https://www.badgerandblade.com/foru...-and-homemade-cardstock-fixture.499240/page-3

    https://www.badgerandblade.com/foru...or-blade-dimensions-for-b-b-shavewiki.509238/

    Since every manufacturer and steel supplier on the planet, with the lone exception of Personna, uses metric, I think it's safe to say the .10mm is the standard, notwithstanding whatever Gillette did in the 1930s. Actual micrometer measurements are in the .0036-.0043" range, with micrometer error obviously needed to be taken into account.

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    Last edited: Jul 12, 2017
  16. Bookworm

    Bookworm Well-Known Member

    Having lived with and around engineers my entire life, I believe I can safely say that when you're making products to fit an existing standard, you use the existing sizes - no matter how old that size might be. Converting it to a new measurement system isn't unheard of, it's just that when you try rounding the numbers, you're altering the standard. So, that .10 mm is likely 0.1016 mm. _Fractions don't always decimalise properly_. 1/3, for example, is best written as a fraction, because '.333333333333' repeating gives problems :) Unfortunately for those who adore decimals, the world doesn't always fit them neatly.

    Possibly the easiest example of how the metric folks just can't stand the idea that an Imperial measurement is just how things are - cargo containers.

    A standard 48 foot cargo container is 9.5' H x 8.5' W x 48' L, and is usually referred to, even in metric countries, as a 'high 48'. Yet many people insist on trying to wedge that into a metric length.

    A standard 40 foot container is 8.5' H x 8' W x 40' L. It's not a metric designation. Every one of those insanely huge cargo ships chartered out of Greece and miscellaneous countries is built around _Imperial_ measurement containers. However, the various countries constantly try to deny it. _Nobody_ makes a 3m x 2.5m x 14m container. Not even in those countries.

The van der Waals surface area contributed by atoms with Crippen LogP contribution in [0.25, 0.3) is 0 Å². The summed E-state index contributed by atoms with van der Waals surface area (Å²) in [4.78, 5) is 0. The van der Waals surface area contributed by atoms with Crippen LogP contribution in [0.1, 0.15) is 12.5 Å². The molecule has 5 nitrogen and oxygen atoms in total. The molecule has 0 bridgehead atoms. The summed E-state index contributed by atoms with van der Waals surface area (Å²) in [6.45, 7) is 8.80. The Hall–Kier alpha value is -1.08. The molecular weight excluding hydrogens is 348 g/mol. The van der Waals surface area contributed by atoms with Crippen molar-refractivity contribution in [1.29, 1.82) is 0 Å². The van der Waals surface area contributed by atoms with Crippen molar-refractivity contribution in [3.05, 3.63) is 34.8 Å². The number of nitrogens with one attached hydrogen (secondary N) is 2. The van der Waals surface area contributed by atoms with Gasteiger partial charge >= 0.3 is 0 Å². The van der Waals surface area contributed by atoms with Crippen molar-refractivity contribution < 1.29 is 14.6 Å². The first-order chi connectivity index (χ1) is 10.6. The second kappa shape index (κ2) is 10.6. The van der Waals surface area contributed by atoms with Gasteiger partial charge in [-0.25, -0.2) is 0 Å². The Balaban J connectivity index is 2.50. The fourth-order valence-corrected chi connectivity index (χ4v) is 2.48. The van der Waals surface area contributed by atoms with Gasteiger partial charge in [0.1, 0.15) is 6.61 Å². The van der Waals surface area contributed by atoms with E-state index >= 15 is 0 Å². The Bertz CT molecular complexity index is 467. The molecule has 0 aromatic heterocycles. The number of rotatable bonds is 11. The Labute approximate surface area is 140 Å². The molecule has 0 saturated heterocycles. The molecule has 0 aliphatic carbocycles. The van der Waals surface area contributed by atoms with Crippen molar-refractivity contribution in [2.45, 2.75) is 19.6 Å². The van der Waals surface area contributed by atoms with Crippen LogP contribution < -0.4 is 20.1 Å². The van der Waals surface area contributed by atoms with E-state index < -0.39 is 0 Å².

Pallets, however, do come in various sizes, both Imperial and Metric. It can make for some interesting shuffling in the containers. (Several of my customers work in the shipping/warehousing and customs industries)

    So - DE blades are Imperial measurement, and no matter how you design the machines, they have to remain those same measurements to fit the tools. Pretending to use another system doesn't change the measurements _necessary_ to make things work. (in fact, hasn't it been suggested that Gillette's old razor manufacturing equipment went overseas and continued to be used? That equipment would have been entirely in Imperial)
     
  17. jmudrick

    jmudrick Well-Known Member

    Having lived with and around accountants overruling engineers my entire life, I can safely question who is driving the spec train but point taken. The data clusters fairly close to .004" so it still may be the case. Derby is one who clearly did change spec as folks did measure a change around 2010.

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    Last edited: Jul 12, 2017
  18. Bookworm

    Bookworm Well-Known Member

    I can believe it. Thickness would be the easiest thing to change. The original ribbon would have been in 'gauge', and I wouldn't expect a steel plant built with German and Italian parts to be really configured around gauge. (Swedish, maybe, but they've been used for steel by everyone in the razor industry, apparently)
     
  19. Bama Samurai

    Bama Samurai with Laser-like Focus Staff Member

    Moderator
    Stability is not part of the aggressiveness calculation.


    Aggressiveness is determined solely by geometric factors. Increased gap absolutely means increased aggressiveness, assuming all other geometry is constant.

    Factors in razor aggressiveness:

    Gap
    Exposure outside of the curve
    radius of the top cap (determines attack angle)
    Inner radius of the cap (affects blade orientation)

    What you are discussing is modifying an obsolete razor handle to utilize modern blades. It's not about "aggressiveness" in any shape form or fashion. Any instability in a blade is a design flaw by definition, the flaw in the Old being that it wasn't designed for modern thin blades.
     
  20. jmudrick

    jmudrick Well-Known Member

    My point was that blade gap's contribution to aggressive feel is dependent on the angle being used. You could drive a bus through the blade gap on the Futur but it doesn't feel particularly aggressive shaving normally with it, (compared with the Ikon Tech for example). I understand that's because of the exposure on the Tech.